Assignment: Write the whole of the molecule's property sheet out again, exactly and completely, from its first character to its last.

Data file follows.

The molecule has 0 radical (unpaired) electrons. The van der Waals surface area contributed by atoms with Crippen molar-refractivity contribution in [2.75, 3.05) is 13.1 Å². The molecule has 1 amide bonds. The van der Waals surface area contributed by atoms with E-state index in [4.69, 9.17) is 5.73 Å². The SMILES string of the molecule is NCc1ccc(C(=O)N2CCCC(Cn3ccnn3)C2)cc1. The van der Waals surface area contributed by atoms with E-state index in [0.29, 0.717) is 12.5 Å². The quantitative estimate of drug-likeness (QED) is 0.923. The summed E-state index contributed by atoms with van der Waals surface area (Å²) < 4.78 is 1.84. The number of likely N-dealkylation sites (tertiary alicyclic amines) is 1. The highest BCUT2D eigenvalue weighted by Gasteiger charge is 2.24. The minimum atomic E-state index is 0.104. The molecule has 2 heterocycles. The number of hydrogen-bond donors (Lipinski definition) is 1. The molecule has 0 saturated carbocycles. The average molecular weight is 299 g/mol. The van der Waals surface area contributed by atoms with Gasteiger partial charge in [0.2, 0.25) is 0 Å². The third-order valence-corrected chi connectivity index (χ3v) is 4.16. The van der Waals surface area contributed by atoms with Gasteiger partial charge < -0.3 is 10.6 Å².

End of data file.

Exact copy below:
The molecule has 0 radical (unpaired) electrons. The van der Waals surface area contributed by atoms with Crippen molar-refractivity contribution in [2.75, 3.05) is 13.1 Å². The molecule has 1 amide bonds. The van der Waals surface area contributed by atoms with E-state index in [4.69, 9.17) is 5.73 Å². The SMILES string of the molecule is NCc1ccc(C(=O)N2CCCC(Cn3ccnn3)C2)cc1. The van der Waals surface area contributed by atoms with E-state index in [0.29, 0.717) is 12.5 Å². The quantitative estimate of drug-likeness (QED) is 0.923. The summed E-state index contributed by atoms with van der Waals surface area (Å²) < 4.78 is 1.84. The number of likely N-dealkylation sites (tertiary alicyclic amines) is 1. The highest BCUT2D eigenvalue weighted by Gasteiger charge is 2.24. The minimum atomic E-state index is 0.104. The molecule has 2 heterocycles. The number of hydrogen-bond donors (Lipinski definition) is 1. The molecule has 0 saturated carbocycles. The average molecular weight is 299 g/mol. The van der Waals surface area contributed by atoms with Gasteiger partial charge in [0.2, 0.25) is 0 Å². The third-order valence-corrected chi connectivity index (χ3v) is 4.16. The van der Waals surface area contributed by atoms with Gasteiger partial charge < -0.3 is 10.6 Å².